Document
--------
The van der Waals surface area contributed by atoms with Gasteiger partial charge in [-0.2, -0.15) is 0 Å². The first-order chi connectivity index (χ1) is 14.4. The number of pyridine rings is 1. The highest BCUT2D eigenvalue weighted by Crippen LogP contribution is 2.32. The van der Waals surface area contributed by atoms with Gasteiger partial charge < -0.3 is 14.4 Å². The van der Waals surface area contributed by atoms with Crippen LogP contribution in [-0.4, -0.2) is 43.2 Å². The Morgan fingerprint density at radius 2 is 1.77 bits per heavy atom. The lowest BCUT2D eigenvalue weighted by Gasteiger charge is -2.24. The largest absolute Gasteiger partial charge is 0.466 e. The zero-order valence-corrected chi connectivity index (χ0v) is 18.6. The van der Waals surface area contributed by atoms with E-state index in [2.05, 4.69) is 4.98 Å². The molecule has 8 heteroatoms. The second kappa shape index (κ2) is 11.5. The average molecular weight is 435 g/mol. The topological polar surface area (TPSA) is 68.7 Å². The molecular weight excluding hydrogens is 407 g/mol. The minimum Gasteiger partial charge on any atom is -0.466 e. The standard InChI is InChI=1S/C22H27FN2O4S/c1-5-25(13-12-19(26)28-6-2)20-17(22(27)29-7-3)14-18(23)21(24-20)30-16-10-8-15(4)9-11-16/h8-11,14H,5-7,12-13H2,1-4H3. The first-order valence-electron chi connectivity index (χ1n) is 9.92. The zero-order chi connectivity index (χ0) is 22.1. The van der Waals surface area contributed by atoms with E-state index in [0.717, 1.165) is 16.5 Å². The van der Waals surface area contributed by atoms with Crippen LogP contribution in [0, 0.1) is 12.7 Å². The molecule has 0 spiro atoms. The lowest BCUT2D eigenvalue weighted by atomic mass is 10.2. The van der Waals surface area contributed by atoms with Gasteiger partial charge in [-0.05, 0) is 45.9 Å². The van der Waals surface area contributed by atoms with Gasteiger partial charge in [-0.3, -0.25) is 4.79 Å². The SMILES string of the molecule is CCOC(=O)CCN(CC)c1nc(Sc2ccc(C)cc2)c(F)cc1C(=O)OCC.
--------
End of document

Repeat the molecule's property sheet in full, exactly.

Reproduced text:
The van der Waals surface area contributed by atoms with Gasteiger partial charge in [-0.2, -0.15) is 0 Å². The first-order chi connectivity index (χ1) is 14.4. The number of pyridine rings is 1. The highest BCUT2D eigenvalue weighted by Crippen LogP contribution is 2.32. The van der Waals surface area contributed by atoms with Gasteiger partial charge < -0.3 is 14.4 Å². The van der Waals surface area contributed by atoms with Crippen LogP contribution in [-0.4, -0.2) is 43.2 Å². The Morgan fingerprint density at radius 2 is 1.77 bits per heavy atom. The lowest BCUT2D eigenvalue weighted by Gasteiger charge is -2.24. The largest absolute Gasteiger partial charge is 0.466 e. The zero-order valence-corrected chi connectivity index (χ0v) is 18.6. The van der Waals surface area contributed by atoms with E-state index in [2.05, 4.69) is 4.98 Å². The molecule has 8 heteroatoms. The second kappa shape index (κ2) is 11.5. The average molecular weight is 435 g/mol. The topological polar surface area (TPSA) is 68.7 Å². The molecular weight excluding hydrogens is 407 g/mol. The minimum Gasteiger partial charge on any atom is -0.466 e. The standard InChI is InChI=1S/C22H27FN2O4S/c1-5-25(13-12-19(26)28-6-2)20-17(22(27)29-7-3)14-18(23)21(24-20)30-16-10-8-15(4)9-11-16/h8-11,14H,5-7,12-13H2,1-4H3. The first-order valence-electron chi connectivity index (χ1n) is 9.92. The zero-order chi connectivity index (χ0) is 22.1. The van der Waals surface area contributed by atoms with E-state index in [0.717, 1.165) is 16.5 Å². The van der Waals surface area contributed by atoms with Crippen LogP contribution in [0, 0.1) is 12.7 Å². The molecule has 0 spiro atoms. The lowest BCUT2D eigenvalue weighted by atomic mass is 10.2. The van der Waals surface area contributed by atoms with Gasteiger partial charge in [-0.05, 0) is 45.9 Å². The van der Waals surface area contributed by atoms with Gasteiger partial charge in [-0.3, -0.25) is 4.79 Å². The SMILES string of the molecule is CCOC(=O)CCN(CC)c1nc(Sc2ccc(C)cc2)c(F)cc1C(=O)OCC.